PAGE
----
Science Fiction, LMC 3214: Exam 1 and Lecture on Golden Age SF Part 1

Today, my students bravely wielded their pens and Blue Books to endure their first exam in our Science Fiction class. The exam covered Mary Shelley’s Frankenstein through the early SF film serials. The exam had twenty short and long answer questions. A few students completed the exam in the allotted 60 minutes, but I gave the rest of the class an additional 15 minutes to complete the test. I made it very clear that I could not give credit to illegible responses, so I think that the writing component slowed some students down. I will take this into consideration as I plan the second exam while making my lecture notes for the upcoming two weeks of class.

After the exam, I delivered the first part of my lecture on Golden Age SF. I covered a rough sketch of the Golden Age, John W. Campbell, Jr., and Isaac Asimov. In tomorrow’s class, I will lecture on Robert A. Heinlein, Tom Godwin, Ray Bradbury, and the maturation of SF film. We will discuss the readings for Monday and Tuesday, too: Asimov’s “Reason,” Bradbury’s “There Will Come Soft Rains,” Heinlein’s “All You Zombies–,” and Godwin’s “The Cold Equations.”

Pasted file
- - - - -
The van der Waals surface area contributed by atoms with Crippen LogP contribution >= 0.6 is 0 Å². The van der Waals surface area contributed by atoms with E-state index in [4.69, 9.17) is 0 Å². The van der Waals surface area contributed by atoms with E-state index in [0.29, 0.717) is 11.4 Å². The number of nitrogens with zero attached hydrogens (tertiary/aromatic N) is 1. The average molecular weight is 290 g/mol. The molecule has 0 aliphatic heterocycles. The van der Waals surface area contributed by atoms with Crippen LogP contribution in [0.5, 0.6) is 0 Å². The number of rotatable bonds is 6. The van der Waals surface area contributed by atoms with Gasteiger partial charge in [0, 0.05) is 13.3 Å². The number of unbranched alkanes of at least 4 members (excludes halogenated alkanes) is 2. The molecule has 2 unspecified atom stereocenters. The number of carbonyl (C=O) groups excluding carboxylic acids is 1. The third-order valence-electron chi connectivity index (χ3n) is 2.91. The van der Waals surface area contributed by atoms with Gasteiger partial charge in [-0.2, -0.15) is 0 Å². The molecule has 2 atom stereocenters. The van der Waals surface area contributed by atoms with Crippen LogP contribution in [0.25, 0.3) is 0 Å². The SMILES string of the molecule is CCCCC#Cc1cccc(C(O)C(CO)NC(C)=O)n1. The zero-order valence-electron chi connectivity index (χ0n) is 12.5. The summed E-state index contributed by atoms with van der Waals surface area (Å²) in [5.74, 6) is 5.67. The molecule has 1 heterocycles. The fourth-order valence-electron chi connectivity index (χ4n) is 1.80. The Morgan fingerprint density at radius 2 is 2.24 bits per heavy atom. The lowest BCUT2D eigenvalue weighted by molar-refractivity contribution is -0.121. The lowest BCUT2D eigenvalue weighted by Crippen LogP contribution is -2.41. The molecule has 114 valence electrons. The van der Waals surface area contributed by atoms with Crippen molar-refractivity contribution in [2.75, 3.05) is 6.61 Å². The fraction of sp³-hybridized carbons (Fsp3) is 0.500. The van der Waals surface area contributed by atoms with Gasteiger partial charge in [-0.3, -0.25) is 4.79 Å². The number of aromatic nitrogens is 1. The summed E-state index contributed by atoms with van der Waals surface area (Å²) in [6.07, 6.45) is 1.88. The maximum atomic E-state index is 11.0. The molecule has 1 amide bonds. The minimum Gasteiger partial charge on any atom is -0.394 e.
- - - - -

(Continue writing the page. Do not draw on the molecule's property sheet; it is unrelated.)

I am a professor of English at the New York City College of Technology, CUNY whose teaching includes composition and technical communication, and research focuses on 20th/21st-century American culture, science fiction, neuroscience, and digital technology.

Tagged with: , , , , , , , ,
Posted in Georgia Tech, Pedagogy, Science Fiction
Who is Dynamic Subspace?

Dr. Jason W. Ellis shares his interdisciplinary research and pedagogy on Its focus includes the exploration of science, technology, and cultural issues through science fiction and neuroscientific approaches. It includes vintage computing, LEGO, and other wonderful things, too.

He is an Assistant Professor of English at the New York City College of Technology, CUNY (City Tech) where he teaches college writing, technical communication, and science fiction.

He holds a Ph.D. in English from Kent State University, M.A. in Science Fiction Studies from the University of Liverpool, and B.S. in Science, Technology, and Culture from Georgia Tech.

Reach him by email at jellis at citytech dot cuny dot edu.


Enter your email address to follow this blog and receive notifications of new posts by email.

Join 246 other followers

Blog Stats
  • 525,040 visits